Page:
FIG. 10 is a schematic, cross-sectional view of a section of the filter head of FIG. 8, depicting an adapter flange, taken along the line 10--10, FIG. 9;

FIG. 11 is a schematic, cross-sectional view of a section of the filter head, showing a back pressure flow valve, taken along the line 11--11, FIG. 10; and

FIG. 12 is a schematic, front side elevational view of the filter head of FIG. 9.

DETAILED DESCRIPTION

Reference will now be made in detail to the present preferred embodiments of the invention, examples of which are illustrated in the accompanying drawings.

I. Overview of Components and General Operation

In FIG. 1, a liquid filter assembly is illustrated generally at 10. The assembly 10 includes a filter head 12 and a filter cartridge 14 mounted thereto. In the illustrated embodiment, the filter cartridge 14 is a spin-on filter. That is, the filter cartridge 14 is spun (or threaded) onto the filter head 12 to be securably mounted thereto.

The filter head 12 includes a block 16 (typically a cast metal block) defining an inlet 18 and a first outlet 20. Referring now to FIG. 3, the filter head 12 also defines a second outlet 22. The filter head 12, when used in association with the filter cartridge 14, is in fluid communication with the filter cartridge 14. An inlet channel 24 is in fluid communication with the filter head inlet 18. An outlet channel 26 extends in fluid communication between the filter cartridge 14 and the first outlet 20. Preferably, the inlet 18, outlets 20, 22 and channels 24, 26 are oriented so that they can be formed during casting.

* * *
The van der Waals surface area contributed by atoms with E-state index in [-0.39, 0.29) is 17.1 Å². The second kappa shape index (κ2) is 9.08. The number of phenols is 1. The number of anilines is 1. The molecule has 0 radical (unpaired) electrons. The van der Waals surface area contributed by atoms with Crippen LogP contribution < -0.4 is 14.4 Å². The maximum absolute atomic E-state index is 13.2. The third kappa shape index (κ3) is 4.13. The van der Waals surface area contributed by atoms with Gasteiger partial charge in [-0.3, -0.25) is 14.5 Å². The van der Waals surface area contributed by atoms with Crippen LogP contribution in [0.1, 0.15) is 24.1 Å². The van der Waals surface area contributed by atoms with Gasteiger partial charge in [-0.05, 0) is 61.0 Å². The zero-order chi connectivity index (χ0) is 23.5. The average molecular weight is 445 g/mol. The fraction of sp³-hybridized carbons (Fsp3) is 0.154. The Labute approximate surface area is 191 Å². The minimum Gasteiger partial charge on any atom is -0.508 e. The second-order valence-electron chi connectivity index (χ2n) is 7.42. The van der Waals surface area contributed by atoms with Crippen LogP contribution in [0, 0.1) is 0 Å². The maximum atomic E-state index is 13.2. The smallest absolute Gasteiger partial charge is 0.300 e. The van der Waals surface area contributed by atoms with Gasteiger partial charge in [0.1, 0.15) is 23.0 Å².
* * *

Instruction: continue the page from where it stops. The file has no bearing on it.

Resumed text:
Referring to FIG. 3, the filter head 12 includes a first valve assembly, shown generally at 28. A second valve assembly in the filter head 12 is illustrated generally at 30. FIG. 3 illustrates both the first valve assembly 28 and second valve assembly 30 in closed orientations. That is, both the first valve assembly 28 and second valve assembly 30 are blocking fluid communication to the second outlet 22. In FIG. 4, the first valve assembly 28 is illustrated in an open orientation, and the second valve assembly 30 is illustrated in a closed orientation. In FIG. 5, the second valve assembly 30 is illustrated in an open orientation, and the first valve assembly 28 is illustrated in a closed orientation.

In reference to FIG. 2, the filter cartridge 14 includes a can or housing 32. A cover 34 is disposed within the housing 32 to cover or close one end of the housing 32. The cover 34 defines an inlet 36 in fluid flow communication with the inlet channel 24 of the filter head 12. The cover 34 defines an outlet 37 centrally disposed therein, and in fluid flow communication with the outlet channel 26 of the filter head 12. The filter cartridge 14 also includes a filter media construction 38 positioned within the housing 32, and defining an open interior 39.